Cuesta College :: Astronomy 210L :: Fall 2017
Calendar Policies Projects Grades

Preview online presentation (*.blog)

Pre-lab assignment 1 (*.html) 
     Due one hour before start of this lab

Current events study links: 
     Today's sunrise time, sunset time, and moon phase (*.html)
     NASA (*.html), (*.html)
     Hubble Space Telescope (*.html)
           (Reading emphasis is on what was discovered, and/or how it was discovered.)

Laboratory 1 
"Ever since we crawled out of that primordial slime, that's been our unifying cry, 'More light.'  Sunlight.  Torchlight.  Candlelight.  Neon, incandescent lights that banish the darkness from our caves to illuminate our roads, the insides of our refrigerators.  Big floods for the night games at Soldiers Field.  Little tiny flashlights for those books we read under the covers when we're supposed to be asleep.  Light is more than watts and footcandles.  Light is metaphor.  Light is knowledge, light is life, light is light."
     --Diane Frolov and Andrew Schneider, Northern Exposure 
       (Falahey/Austin Street Productions (1993).

     Cuesta ThinkPad laptops (wireless networking, internet browser)
          (appropriate, responsible in-class use of personal laptops allowed)
     Summer Triangle light pollution star charts
     "Summer Triangle Stars, Ranked by Apparent Magnitude" table (*.pdf)
     "Number of Celestial Sphere Stars versus Limiting Magnitude" graph (*.pdf)
     meter sticks (1 m)
Current Events Quiz
(First 10 minutes of laboratory.)

Limiting Magnitude (*.blog)

Big Idea
     Star brightnesses in the night sky are quantified by (apparent) magnitudes; man-made (and moon) light pollution limits the stars that can be seen with the naked eye.  

     Students will conduct a series of inquiries about the magnitudes of stars using printed-out simulations of key asterisms, and be able to locate these asterisms using internet simulations and in the night sky for potential observations.  

Computer Setup
Access the Heavens Above website, set for your campus, by clicking on the appropriate link below, and then select "Astronomy > Interactive Sky Chart":
     *Bowen Observatory, San Luis Obispo campus (*.html)
     *Telescope shelter, North County campus (*.html)

You should now see a star chart for the current time/date, where north is at the top, and west is to the right.

(Record your lab partners' names on your worksheet.)
1. Exploration
      The "Summer Triangle" is not a true constellation, but an asterism made up of the three brightest stars (Altair, Deneb, and Vega) from the constellations Aquila, Cygnus, and Lyra.  You will determine when the Summer Triangle will be highest overhead on the next available moon-less night.  Then you will simulate counting the visible stars on and inside the Summer Triangle, in order to determine the limiting magnitude, and the total number of visible stars in the sky.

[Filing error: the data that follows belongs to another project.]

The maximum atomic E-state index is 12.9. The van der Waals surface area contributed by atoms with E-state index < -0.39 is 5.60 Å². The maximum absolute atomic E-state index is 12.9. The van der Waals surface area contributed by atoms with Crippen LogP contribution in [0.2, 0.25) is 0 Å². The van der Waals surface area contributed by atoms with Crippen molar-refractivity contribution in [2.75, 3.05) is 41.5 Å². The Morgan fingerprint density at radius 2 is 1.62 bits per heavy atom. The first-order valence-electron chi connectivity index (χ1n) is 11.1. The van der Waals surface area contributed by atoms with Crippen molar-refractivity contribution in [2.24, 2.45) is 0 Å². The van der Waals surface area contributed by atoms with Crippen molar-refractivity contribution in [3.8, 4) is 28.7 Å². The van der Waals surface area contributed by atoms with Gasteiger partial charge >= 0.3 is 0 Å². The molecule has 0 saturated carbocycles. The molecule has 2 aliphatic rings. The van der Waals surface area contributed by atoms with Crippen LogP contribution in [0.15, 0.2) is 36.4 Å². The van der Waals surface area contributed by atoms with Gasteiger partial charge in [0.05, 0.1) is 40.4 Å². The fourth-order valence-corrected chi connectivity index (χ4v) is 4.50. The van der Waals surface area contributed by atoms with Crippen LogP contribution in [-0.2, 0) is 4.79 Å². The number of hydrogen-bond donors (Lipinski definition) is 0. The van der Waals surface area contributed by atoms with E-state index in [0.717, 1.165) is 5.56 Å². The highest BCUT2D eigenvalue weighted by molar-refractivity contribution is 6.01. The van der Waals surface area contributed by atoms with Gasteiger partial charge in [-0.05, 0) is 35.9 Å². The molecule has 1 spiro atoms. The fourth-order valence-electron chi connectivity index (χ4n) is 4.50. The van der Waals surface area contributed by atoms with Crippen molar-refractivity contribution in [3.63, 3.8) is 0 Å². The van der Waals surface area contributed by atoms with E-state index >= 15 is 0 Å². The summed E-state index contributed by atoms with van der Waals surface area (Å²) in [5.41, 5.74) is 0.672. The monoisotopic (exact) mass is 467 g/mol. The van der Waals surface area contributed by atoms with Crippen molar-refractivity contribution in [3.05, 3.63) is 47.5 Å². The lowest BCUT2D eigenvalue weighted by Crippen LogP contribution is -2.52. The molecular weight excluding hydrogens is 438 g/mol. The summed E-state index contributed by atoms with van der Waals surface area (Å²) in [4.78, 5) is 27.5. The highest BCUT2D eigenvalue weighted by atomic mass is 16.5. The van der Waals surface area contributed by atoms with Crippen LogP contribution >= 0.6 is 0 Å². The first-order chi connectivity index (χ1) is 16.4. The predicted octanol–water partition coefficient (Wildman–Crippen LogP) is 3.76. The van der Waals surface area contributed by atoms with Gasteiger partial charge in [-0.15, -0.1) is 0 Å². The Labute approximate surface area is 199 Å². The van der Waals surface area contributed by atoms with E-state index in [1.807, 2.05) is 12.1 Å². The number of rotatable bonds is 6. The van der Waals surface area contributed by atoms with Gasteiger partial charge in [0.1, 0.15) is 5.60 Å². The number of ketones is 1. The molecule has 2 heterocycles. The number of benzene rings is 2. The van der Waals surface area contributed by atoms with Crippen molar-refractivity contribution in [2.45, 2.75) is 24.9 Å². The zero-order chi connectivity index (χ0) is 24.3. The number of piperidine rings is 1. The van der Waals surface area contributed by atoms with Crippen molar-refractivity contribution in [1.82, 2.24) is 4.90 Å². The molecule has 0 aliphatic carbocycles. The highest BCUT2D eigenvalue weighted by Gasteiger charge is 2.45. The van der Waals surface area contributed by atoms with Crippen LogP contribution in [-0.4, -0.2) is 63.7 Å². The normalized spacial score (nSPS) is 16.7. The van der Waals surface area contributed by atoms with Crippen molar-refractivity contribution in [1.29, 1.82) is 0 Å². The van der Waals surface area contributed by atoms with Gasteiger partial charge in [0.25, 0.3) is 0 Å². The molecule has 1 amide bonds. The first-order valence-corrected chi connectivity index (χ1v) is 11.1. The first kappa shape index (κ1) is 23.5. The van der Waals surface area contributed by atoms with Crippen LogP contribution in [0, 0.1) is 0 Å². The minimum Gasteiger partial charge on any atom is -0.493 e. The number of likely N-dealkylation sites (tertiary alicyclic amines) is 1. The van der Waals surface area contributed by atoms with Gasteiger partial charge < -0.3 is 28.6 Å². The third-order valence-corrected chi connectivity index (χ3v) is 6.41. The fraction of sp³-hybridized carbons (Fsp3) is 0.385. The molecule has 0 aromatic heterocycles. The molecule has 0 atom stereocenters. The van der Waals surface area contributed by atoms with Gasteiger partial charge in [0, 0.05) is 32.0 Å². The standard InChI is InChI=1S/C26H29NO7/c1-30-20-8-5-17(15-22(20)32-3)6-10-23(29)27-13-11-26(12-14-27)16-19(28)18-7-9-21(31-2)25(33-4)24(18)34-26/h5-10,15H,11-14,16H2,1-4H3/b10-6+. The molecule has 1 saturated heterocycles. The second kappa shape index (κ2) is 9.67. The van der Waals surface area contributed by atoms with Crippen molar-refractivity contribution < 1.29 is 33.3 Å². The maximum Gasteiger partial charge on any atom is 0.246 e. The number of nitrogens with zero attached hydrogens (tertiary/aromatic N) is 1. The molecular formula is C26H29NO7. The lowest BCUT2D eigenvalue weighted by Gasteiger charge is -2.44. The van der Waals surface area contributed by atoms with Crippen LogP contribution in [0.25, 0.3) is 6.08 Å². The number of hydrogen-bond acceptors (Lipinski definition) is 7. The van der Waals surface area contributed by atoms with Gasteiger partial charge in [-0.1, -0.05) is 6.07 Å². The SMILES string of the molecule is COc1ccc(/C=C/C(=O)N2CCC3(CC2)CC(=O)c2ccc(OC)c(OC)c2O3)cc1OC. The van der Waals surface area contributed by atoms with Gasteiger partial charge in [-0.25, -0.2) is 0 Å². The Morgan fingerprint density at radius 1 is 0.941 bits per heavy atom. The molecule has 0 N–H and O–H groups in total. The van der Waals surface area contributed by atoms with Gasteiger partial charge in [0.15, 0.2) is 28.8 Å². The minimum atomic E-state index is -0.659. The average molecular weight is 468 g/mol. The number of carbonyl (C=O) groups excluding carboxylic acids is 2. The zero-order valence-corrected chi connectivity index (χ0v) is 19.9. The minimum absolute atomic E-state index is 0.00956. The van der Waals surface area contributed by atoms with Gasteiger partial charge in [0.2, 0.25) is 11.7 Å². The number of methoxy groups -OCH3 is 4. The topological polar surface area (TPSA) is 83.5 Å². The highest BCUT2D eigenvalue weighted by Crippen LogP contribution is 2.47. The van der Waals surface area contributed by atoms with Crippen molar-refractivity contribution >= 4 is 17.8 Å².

1. Advance the time such that the Summer Triangle is highest overhead tonight. If the sun and/or moon is visible anywhere in the sky, you will need to advance the date and adjust the time to find a moon-less date/time later this semester, within the next month or so when the Summer Triangle is highest overhead at night. Record the following date/time below: Available moon-less night within next month or so: __________. Summer Triangle highest overhead time (to within +/- 10 min): __________.
  2. Use a meter stick to space yourself at least 1.0 meter away from charts showing the Summer Triangle under various conditions (dark sky, suburban sky, and urban sky). Count the number of stars visible on or within the Summer Triangle (include the "corner stars"). Do this individually first, then determine the average result in your group for each viewing condition. Dark sky average count: __________. Suburban sky average count: __________. Urban sky average count: __________.
  3. Refer to the "Summer Triangle Stars, Ranked by Apparent Magnitude" table (*.pdf), which lists the Summer Triangle stars, ranked from brightest to dimmest, along with the value of their apparent magnitude, denoted by m. List the names of Summer Triangle stars (if any) that are brighter than Polaris (the "North Star," a +2.00 magnitude star). Stars brighter than Polaris in the Summer Triangle (if any): __________.
  4. The limiting magnitude corresponds to the dimmest star that can be seen under given viewing conditions. Using the "Summer Triangle Stars, Ranked by Apparent Magnitude" table (*.pdf), determine the average limiting magnitude value for your group for each viewing condition. Dark sky limiting magnitude: __________. Suburban sky limiting magnitude: __________. Urban sky limiting magnitude: __________.